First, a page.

EPA Backtracks on Merrimack Station Water Permit | Conservation Law Foundation

EPA Backtracks on Merrimack Station Water Permit

New permit fails to fix problem EPA itself identified


May 26, 2020 (CONCORD, NH) – The U.S. Environmental Protection Agency (EPA) finalized the water pollution permit for the Merrimack Station coal-fired power plant today but failed to include critical water pollution protections that the agency had previously proposed. Unlike EPA’s prior proposal, the updated permit does not require the plant to install modern cooling-water upgrades.

Advocates–as well as EPA itself in the draft version of the permit–contend that installing cooling towers would’ve prevented the plant from withdrawing millions of gallons of water a day from the Merrimack River and killing untold numbers of fish in the process, and would’ve eliminated vast amounts of thermal pollution from heated wastewater discharged back into the river.

The finalized permit comes three years after Sierra Club filed a lawsuit against the EPA arguing that the agency has unreasonably delayed updating the permit, in which the First Circuit Court of Appeals issued an order directing EPA to “work diligently” to resolve its permitting delay.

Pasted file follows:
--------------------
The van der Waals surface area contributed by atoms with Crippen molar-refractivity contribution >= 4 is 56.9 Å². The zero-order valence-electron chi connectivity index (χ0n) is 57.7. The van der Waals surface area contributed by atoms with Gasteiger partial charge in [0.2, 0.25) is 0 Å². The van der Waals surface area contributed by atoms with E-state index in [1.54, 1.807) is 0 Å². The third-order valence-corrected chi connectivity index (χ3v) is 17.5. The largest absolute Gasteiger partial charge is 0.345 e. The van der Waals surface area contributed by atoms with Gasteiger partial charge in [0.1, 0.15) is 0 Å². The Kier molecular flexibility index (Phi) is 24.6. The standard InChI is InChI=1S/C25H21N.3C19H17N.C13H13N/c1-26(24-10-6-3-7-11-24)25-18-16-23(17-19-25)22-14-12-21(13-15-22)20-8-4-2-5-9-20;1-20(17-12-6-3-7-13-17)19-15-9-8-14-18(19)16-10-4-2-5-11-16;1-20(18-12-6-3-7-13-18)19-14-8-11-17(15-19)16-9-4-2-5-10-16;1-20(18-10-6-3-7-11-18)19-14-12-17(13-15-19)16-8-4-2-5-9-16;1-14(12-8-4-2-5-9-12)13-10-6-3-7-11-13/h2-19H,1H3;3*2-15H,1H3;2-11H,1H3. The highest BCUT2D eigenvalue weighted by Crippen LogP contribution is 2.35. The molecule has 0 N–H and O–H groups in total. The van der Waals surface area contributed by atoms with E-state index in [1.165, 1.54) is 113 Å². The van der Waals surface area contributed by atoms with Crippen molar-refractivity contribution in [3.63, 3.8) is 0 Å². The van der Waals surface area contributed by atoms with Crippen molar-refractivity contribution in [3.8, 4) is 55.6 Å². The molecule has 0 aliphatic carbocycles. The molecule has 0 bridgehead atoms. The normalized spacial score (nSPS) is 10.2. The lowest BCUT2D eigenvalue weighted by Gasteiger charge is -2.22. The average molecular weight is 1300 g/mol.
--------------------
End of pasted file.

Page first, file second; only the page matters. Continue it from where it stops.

In response, New Hampshire’s Sierra Club Chapter and Conservation Law Foundation issued the following statements:

“The Trump Administration has failed New Hampshire. This new permit is woefully inadequate and retreats from the recommendations responsible officials at the EPA previously made,” Catherine Corkery, New Hampshire Chapter Director and Senior Organizing Representative for the Sierra Club said. “Under the Trump administration, the EPA has come to prioritize the bottom line of polluters at the expense of our communities’ waterways and the environment. Our state deserves better.”

“In addition to being a major source of air pollution, the Merrimack Station coal-fired power plant has been destroying the health of the Merrimack River,” Tom Irwin, Director of Conservation Law Foundation New Hampshire said. “It’s inexcusable that EPA, after determining this outdated facility would require modern cooling towers, would reverse course and put the interests of Big Coal over the health of such an iconic water body.” 

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Media Contact:

Emily Pomilio, Sierra Club, emily.pomilio@sierraclub.org, 480-286-0401
Jake O’Neill, Conservation Law Foundation, joneill@clf.org, 978-478-8318



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